- Employees or independent contractors and their employees must reside within the OZ.
- Certain businesses are barred from Opportunity Zones.
- Racetracks or other gambling facilities.
- Liquor stores or businesses selling alcohol for consumption off-premises.
- Suntan, massage, and hot tub facilities.
- Country clubs and private/commercial golf courses.
|How private investors benefit from Opportunity Zones via Qualified Opportunity Funds|
Opportunity Zone Grant Eligibility
The EDA is not authorized to provide grants or cooperative agreements to individuals or to for-profit entities.
- Public and private institutions of higher education may be eligible for grants.
- State, county, city, and township governments.
- Special district governments and Native American tribal governments.
- Nonprofits – with or without 501(c)(3) status – other than institutions of higher education.
Opportunity Zone Communities
By definition, OZs have fewer community resources available. This gives residents fewer opportunities to aid themselves and care for their families.
- Nearly 380 or 8.8% of universities and colleges are located within OZs.
- Nearly 480 or 9.4% of public airports are near or adjacent to OZs.
- 745 or 8.5% of OZs have a transit station.
- 28% of Opportunity Zones qualify as food deserts (without a full-service grocery store within a 1-mile radius in urban areas and 10 miles in rural areas).
Opportunity Zone Demographics
Demographics in Opportunity Zones may reflect resource availability within that area.
- 31.5 million people live in Opportunity Zones.
- The median family income is $49,900.
- 23.6% of residents are under the age of 18.
- 13.61% are 65 years and older.
- 83% have a life expectancy below the national average.
- 35% of residents in Opportunity Zones are obese.
- 79.5% of adults graduate high school; the national average high school graduation rate is 94%.
- 18.1% of adults have a bachelor’s degree or higher; nationally, 39% of adults have a bachelor’s degree or higher.
- 39.5% of OZ residents are Caucasian.
- 29.9% of residents are Hispanic.
- 24.0% are Black.
- 2.9% are Asian or Pacific Islander.
- 3.7% of residents identify as another race or as multiracial.
Poverty in Opportunity Zones
Opportunity Zones are characterized by a lack of upward mobility among residents. Some OZs have an extensive history of poverty.
- OZs have a 26.4% average poverty rate compared to 13.4% nationwide.
- 7.9 million or 25% of Opportunity Zone residents live in poverty.
- The median family income is 35.4% below the national median.
- 24 million jobs are located within OZs.
- The unemployment rate among adults aged 25-54 averages 30.0%; the national average unemployment rate for that age group is 21.5%.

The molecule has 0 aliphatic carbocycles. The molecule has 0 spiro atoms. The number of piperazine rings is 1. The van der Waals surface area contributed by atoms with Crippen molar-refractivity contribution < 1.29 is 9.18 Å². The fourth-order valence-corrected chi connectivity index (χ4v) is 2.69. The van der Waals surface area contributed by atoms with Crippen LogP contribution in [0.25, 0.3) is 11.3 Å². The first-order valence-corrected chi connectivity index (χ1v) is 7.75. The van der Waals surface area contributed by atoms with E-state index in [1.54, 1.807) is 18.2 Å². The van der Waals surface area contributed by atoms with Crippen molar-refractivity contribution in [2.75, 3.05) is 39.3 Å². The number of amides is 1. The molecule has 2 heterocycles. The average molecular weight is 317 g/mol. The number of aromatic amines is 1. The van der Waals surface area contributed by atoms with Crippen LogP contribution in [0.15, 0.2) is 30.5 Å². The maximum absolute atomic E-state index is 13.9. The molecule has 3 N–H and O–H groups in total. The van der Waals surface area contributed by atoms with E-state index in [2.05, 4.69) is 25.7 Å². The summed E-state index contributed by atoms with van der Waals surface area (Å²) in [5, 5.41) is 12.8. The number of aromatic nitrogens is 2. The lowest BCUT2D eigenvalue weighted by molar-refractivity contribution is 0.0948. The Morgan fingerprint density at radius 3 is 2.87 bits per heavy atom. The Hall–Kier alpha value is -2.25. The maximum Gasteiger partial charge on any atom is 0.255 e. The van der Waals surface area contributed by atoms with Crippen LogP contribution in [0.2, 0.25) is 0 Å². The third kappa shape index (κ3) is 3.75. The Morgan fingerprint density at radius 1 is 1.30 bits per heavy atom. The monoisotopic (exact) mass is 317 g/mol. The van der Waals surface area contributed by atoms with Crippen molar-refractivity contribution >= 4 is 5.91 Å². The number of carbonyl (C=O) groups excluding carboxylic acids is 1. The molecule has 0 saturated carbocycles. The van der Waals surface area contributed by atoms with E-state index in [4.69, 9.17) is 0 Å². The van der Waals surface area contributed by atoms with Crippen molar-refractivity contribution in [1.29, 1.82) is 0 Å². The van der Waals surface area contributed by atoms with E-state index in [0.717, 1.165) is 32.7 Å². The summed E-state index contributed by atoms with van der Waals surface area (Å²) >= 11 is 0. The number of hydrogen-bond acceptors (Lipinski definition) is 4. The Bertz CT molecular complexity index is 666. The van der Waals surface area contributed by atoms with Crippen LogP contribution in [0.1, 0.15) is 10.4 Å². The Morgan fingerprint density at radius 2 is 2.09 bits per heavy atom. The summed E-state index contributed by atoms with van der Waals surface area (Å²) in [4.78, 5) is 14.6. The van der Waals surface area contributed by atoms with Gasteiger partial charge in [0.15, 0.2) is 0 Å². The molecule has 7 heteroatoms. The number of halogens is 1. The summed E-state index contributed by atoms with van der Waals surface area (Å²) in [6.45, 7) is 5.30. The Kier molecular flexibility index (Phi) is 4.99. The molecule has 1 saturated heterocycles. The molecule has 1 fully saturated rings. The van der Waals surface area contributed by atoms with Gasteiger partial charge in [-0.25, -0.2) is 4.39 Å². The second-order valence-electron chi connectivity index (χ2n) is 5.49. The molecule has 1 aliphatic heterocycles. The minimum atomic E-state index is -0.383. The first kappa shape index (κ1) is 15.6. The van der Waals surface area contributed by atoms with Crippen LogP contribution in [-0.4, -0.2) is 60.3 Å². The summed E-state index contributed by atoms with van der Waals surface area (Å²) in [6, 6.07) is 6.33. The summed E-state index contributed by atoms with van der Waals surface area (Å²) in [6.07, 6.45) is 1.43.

- More than 1 in 5 Opportunity Zones have a poverty rate over 40%.
- 71% of Opportunity Zones meet the U.S. Treasury Department’s definition of “severely distressed” with a poverty rate of 30% or median family income no greater than 60% of the area benchmark.
- 55% of renters in Opportunity Zones are rent-burdened (spend more than 30% of household income on rent).
- OZ residents spend an average of 53% of income on housing and transportation.
- 38% of census tracts that have been consistently poor since 1980 have been designated OZs.
- 49% of concentrated persistent poverty census tracts (where 40% of the population has lived in poverty since 1980) have been designated OZs.
- Poverty rates rose in over half of OZs from 2006 to 2018, the program’s first year.
- The average family living in an Opportunity Zone saw half of the buying power of their income decrease between 2006-10 and 2014-2018.
- Nearly 2.4 million people (27% of HUD residents and 7.6% of people in OZs) live in HUD-assisted housing within OZs, occupying 898,000 units.
- 738,000 people in OZs live in 371,000 public housing units (38% of HUD’s total inventory).
- 465,000 units (22% of HUD total) are Section 8 Housing Choice Voucher (HCV) tenants.
- 62,000 units are Section 8 Project Housing.
- U.S. Department of Housing and Urban Development, Opportunity Now
- Executive Office of the President of the United States Council of Economic Advisers, The Impact of Opportunity Zones: An Initial Assessment
- U.S. Economic Development Administration, The Opportunity Zones Initiative
- EducationData.org, Education Attainment Statistics
- United States Department of Transportation, Bureau of Transportation Statistics, Number of U.S. Airports
- Environmental Protection Agency, Types of EPA Brownfield Grant Funding
- Economic Innovation Group, Opportunity Zones
- U.S. Census Bureau, QuickFacts: United States